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From Thomas Fischer <fisc...@seitenbau.net>
Subject Re: How to incorporate permission check in jsf pages
Date Fri, 24 Aug 2007 12:30:36 GMT
Hi Catagay,

Thanks a lot for your answer.

Cagatay Civici wrote:
> Security is more kinda metadata and handling it with a ui tag would be
hard to
> maintain.

Hm, but it maps neatly to the requirement "the user can see this page for
that item if he has the relevant permission on the item". The alternatives
you gave are all centralized approaches, meaning that you have one big
configuration file for all permissions, instead of having "decentralized"
checks in the page. It is probably a matter of personal preference and
project organisation, but I'm a friend of decentralized approaches.

> You can still use container managed security with security
> constraints,

This is using the "user has roles" approach, right ? If yes, this is not
enough in my case as it does not incorporate concepts like "this user is
the owner of that item".

> another alternative would be to use a phaselistener or a filter.

The problem with filters is that one would typically use the request url
for filtering. However, the request url does not correspond to the view id
of the protected page. E.g. I have page 1 and if submitted, I want to
display page 2, and page 2 is protected, but if the submit is processed the
url corresponds to the view id of page 1, not to page 2. This is very
difficult to sort out using filters.

Translating this to using phase listeners, this would mean that I would
have to use the "Render response" phase in order to get the correct view id
for the page being rendered from facesContext.getViewRoot.getViewId(),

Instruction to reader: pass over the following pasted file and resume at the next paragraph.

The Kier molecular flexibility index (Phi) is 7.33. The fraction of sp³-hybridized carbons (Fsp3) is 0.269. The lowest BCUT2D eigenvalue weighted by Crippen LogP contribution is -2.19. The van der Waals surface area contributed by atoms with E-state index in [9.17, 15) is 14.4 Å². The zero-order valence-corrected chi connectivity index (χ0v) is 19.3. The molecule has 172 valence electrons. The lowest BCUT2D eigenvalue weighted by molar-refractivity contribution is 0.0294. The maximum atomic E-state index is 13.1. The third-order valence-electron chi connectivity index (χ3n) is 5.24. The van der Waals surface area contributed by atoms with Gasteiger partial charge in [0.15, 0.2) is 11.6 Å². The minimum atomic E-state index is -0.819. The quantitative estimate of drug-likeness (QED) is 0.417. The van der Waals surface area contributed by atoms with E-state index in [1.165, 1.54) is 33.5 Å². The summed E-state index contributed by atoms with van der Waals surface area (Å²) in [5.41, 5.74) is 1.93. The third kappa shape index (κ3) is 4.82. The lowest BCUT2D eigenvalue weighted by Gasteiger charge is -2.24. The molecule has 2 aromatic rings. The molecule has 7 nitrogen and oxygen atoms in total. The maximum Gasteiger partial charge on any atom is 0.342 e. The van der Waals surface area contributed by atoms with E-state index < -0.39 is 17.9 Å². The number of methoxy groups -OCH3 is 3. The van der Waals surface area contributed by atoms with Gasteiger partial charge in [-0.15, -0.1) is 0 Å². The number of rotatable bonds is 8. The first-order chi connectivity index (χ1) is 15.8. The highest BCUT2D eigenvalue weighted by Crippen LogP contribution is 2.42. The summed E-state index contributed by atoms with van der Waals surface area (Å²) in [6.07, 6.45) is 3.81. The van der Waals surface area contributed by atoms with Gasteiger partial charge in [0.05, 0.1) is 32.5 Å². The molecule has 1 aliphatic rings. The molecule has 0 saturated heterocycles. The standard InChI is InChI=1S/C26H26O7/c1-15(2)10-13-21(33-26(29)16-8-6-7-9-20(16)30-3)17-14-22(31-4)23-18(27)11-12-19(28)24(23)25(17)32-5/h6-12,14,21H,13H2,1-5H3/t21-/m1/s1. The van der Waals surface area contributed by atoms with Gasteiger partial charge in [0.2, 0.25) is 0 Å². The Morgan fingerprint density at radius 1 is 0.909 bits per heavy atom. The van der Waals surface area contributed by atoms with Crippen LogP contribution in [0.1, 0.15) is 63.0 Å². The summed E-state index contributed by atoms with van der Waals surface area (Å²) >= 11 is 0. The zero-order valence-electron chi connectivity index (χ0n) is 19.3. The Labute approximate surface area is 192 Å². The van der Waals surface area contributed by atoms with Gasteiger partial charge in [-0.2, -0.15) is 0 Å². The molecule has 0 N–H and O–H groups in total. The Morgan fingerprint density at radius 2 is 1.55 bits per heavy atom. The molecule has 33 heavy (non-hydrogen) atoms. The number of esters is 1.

right ?

> The best solution would be acegi in case you have complex security
constraints.

Thanks for the hint, I'll look into this, but this will take some time.
However, I suspect it uses the "centralized" approach :-), and I'm not sure
if one does not run into the "request url not equals to view id" problem as
in filters.

>
> You can also check out the MyFaces SecurityContext that provides builtin
> security features on EL level.

Thanks, I was not aware of that. However, if I understand it correctly, it
can be used only to switch rendering for some components on and off, not
for permissions on whole pages ?

    Regards,

           Thomas

> On 8/24/07, Thomas Fischer <fischer@seitenbau.net> wrote:
>
> Hi all,
>
> We have a jsp tag which checks whether the user has the permission to
> access a given page. The tag retrieves the user and the item displayed on

> the page from the session, and checks the permissions of the user on the
> item. If the user is not permitted to access the item, the tag adds a
faces
> message to the context and redirects to the main page of the application.

> This works all fine.
>
> Now this page permisson check tag  would be the only tag in the
application
> so far which is NOT a jsf component. Does it make sense to convert this
> into a jsf component ? (Note it has no counterpart in the rendered html.)

>
> If yes, how can I hook the permission check logic into the jsf lifecycle
?
> If I implement the permission check as a standard JSF component, my
> understanding was that the logical place to do the check  is the "invoke
> application" phase ? But I did not find a place where a component can
hook
> itself into the "invoke application phase". Is there any ? Or should I do
> this in the validation phase and hook into the processValidators() method

> of UIComponent instead ?
>
> Alternatively, as one can regard permission checks as a sort of
validation,
> I tried to implement the permission check as a validator. The logical
point
> to put the validator tag is directly inside the f:view tag, as it is a
> permission for the entire page. However, this does not work as the View
> Root is no EditableValueHolder. Of course, one could  put the validator
> inside any EditableValueHolder on the page, but I'd consider this as a
bad
> hack (e.g. what if the EditableValueHolder is sometimes rendered and
> sometimes not ?)
>
> Any hints towards the "jsf way" of doing page permission checks are
> appreciated.
>
>   Regards,
>
>          Thomas


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